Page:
We recently wrote a post about how a downloaded book or mod for a game can be accompanied by something nasty. Over the past few days, we’ve been observing a fresh case study in the shape of KeyPass ransomware, which is distributed in exactly that manner. You download a seemingly harmless installer, which then installs the malware on your computer.
KeyPass is a very indiscriminate piece of ransomware. It infects computers around the world, with no political or racial preferences. In just 36 hours — from the evening of August 8 till August 10 — the ransomware cropped up in more than 20 countries. At the time of this writing, Brazil and Vietnam were the hardest hit, but it claimed victims in Europe and Africa, too, and the malware continues to conquer the globe.
Take no prisoners, leave no files unencrypted
KeyPass is also undiscerning in its choice of hostage files. Many ransomware species hunt documents with specific extensions, but this one bypasses only a few folders. All other content on the computer is transformed into mumbo jumbo with the extension .keypass. It doesn’t actually encrypt files in their entirety, just the first 5MB of each, but that’s little consolation.
In “processed” directories, the malware leaves a note in TXT format in which its creators demand (in rather bad English) that victims purchase a program and an individual key for file recovery. To convince victims that they won’t just be wasting their money, they are invited to send 1–3 files for the cybercriminals to decrypt free of charge.
The attackers demand $300 to return the files, with the caveat that this price is valid only for the first 72 hours after infection. For detailed instructions on how to recover your documents, you are supposed to contact the scammers at one of two e-mail addresses and send them your ID as specified in the note. However, we recommend not paying the ransom.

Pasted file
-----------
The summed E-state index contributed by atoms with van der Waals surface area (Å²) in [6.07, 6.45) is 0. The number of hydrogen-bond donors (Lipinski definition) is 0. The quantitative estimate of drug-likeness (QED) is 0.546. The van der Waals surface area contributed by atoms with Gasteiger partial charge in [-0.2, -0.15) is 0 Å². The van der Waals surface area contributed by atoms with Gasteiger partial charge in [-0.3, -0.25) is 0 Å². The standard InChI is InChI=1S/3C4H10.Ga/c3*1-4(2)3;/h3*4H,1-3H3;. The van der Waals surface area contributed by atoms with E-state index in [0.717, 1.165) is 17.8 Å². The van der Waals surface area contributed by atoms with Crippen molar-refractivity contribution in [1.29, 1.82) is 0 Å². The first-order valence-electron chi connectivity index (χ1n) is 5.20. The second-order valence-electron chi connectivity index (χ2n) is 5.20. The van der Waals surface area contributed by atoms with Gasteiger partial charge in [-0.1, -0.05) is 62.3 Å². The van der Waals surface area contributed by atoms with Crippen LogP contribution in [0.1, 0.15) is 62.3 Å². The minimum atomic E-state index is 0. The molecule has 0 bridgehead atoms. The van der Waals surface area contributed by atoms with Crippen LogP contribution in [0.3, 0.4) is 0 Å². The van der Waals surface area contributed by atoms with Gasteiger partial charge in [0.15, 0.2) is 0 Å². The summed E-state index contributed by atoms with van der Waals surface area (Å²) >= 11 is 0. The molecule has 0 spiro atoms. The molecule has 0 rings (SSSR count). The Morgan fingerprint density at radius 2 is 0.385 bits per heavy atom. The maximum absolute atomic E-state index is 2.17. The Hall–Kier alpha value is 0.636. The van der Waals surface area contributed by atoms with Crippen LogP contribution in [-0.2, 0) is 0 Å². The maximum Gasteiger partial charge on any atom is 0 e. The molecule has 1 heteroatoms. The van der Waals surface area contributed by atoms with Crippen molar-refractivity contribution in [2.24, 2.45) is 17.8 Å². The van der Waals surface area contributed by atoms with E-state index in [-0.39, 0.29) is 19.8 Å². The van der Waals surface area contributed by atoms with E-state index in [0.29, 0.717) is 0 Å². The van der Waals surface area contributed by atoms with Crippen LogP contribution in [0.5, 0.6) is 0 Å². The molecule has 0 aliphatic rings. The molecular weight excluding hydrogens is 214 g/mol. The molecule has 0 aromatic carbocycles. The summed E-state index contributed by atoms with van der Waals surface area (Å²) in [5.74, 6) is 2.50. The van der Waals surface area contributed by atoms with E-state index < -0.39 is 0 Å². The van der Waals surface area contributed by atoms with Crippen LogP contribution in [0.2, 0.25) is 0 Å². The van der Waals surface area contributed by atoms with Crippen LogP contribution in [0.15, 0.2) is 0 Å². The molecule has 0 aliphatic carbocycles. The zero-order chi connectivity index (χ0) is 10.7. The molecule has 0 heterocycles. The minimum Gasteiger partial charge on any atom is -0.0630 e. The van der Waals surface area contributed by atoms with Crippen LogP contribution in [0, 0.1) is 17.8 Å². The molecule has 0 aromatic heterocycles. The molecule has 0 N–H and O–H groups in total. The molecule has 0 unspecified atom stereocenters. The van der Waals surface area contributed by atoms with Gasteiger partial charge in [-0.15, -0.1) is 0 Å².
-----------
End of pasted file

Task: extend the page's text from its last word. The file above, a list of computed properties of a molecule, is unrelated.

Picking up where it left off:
A peculiar feature of KeyPass is that if for some reason the computer is not connected to the Internet when the malware starts working, the malware cannot retrieve the personal encryption key from the C&C server. In that case, it uses a hard-coded key, meaning that the files can be decrypted without any trouble; the key is already at hand. Unfortunately, in other cases, you won’t get off so lightly: Despite the fairly simple implementation, the cybercriminals made no errors with the encryption.
In the cases we know about, the malware acted automatically, but its creators provided a manual control option as well. They are clearly reckoning KeyPass will be distributed manually — that is, they plan to use it for targeted attacks. If the cybercriminals succeed in connecting to the victim’s computer remotely and uploading the ransomware to it, pressing a specific key will bring up a form in which they can change the encryption settings, including the list of folders that KeyPass ignores, plus the text of the ransom note and the private key.
How to protect your computer from KeyPass ransomware
A tool for decrypting files hit by KeyPass has yet to be developed, so the only way to keep your data safe is to proactively prevent infection. Well, it’s always better to be safe than sorry; dealing with the consequences of carelessness takes far more time and effort than avoiding them to begin with. Therefore, we recommend a few simple measures, which are just as effective for KeyPass, to protect against all ransomware:
- Never download unknown programs from dubious sites or click on links if you have the slightest suspicion. This will help you steer clear of most malware stalking the Web.
- Back up all important files. Check out this post for everything you need to know about backing up.
- Use a reliable security solution that identifies and blocks suspicious programs before they can harm your computer. Kaspersky Lab’s security solutions, for example, feature an antiransomware module.